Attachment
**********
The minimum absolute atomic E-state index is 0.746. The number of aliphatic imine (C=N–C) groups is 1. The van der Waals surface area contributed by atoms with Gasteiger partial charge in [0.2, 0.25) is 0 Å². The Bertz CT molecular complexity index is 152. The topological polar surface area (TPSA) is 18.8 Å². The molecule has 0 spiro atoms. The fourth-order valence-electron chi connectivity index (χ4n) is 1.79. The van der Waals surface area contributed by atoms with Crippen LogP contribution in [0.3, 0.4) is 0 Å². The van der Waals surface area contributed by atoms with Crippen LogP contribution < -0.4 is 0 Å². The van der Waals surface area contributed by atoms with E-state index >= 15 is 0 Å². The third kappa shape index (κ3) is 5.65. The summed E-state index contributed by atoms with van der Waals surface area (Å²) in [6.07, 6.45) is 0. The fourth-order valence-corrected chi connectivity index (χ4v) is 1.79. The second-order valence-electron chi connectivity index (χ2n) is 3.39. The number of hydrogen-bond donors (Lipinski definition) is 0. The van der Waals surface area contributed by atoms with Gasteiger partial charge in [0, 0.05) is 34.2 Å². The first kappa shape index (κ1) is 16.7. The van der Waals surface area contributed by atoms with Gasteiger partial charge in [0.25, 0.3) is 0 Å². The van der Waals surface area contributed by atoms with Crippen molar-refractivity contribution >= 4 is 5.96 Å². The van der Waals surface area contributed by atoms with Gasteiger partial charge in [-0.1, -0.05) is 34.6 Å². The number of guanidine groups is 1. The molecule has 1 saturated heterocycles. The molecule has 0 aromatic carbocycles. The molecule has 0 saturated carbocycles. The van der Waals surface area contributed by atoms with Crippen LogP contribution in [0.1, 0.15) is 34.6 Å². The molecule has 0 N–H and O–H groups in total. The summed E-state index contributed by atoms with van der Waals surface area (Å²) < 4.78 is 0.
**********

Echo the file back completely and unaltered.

The minimum absolute atomic E-state index is 0.746. The number of aliphatic imine (C=N–C) groups is 1. The van der Waals surface area contributed by atoms with Gasteiger partial charge in [0.2, 0.25) is 0 Å². The Bertz CT molecular complexity index is 152. The topological polar surface area (TPSA) is 18.8 Å². The molecule has 0 spiro atoms. The fourth-order valence-electron chi connectivity index (χ4n) is 1.79. The van der Waals surface area contributed by atoms with Crippen LogP contribution in [0.3, 0.4) is 0 Å². The van der Waals surface area contributed by atoms with Crippen LogP contribution < -0.4 is 0 Å². The van der Waals surface area contributed by atoms with E-state index >= 15 is 0 Å². The third kappa shape index (κ3) is 5.65. The summed E-state index contributed by atoms with van der Waals surface area (Å²) in [6.07, 6.45) is 0. The fourth-order valence-corrected chi connectivity index (χ4v) is 1.79. The second-order valence-electron chi connectivity index (χ2n) is 3.39. The number of hydrogen-bond donors (Lipinski definition) is 0. The van der Waals surface area contributed by atoms with Gasteiger partial charge in [0, 0.05) is 34.2 Å². The first kappa shape index (κ1) is 16.7. The van der Waals surface area contributed by atoms with Gasteiger partial charge in [0.25, 0.3) is 0 Å². The van der Waals surface area contributed by atoms with Crippen molar-refractivity contribution >= 4 is 5.96 Å². The van der Waals surface area contributed by atoms with Gasteiger partial charge in [-0.1, -0.05) is 34.6 Å². The number of guanidine groups is 1. The molecule has 1 saturated heterocycles. The molecule has 0 aromatic carbocycles. The molecule has 0 saturated carbocycles. The van der Waals surface area contributed by atoms with Crippen LogP contribution in [0.1, 0.15) is 34.6 Å². The molecule has 0 N–H and O–H groups in total. The summed E-state index contributed by atoms with van der Waals surface area (Å²) < 4.78 is 0.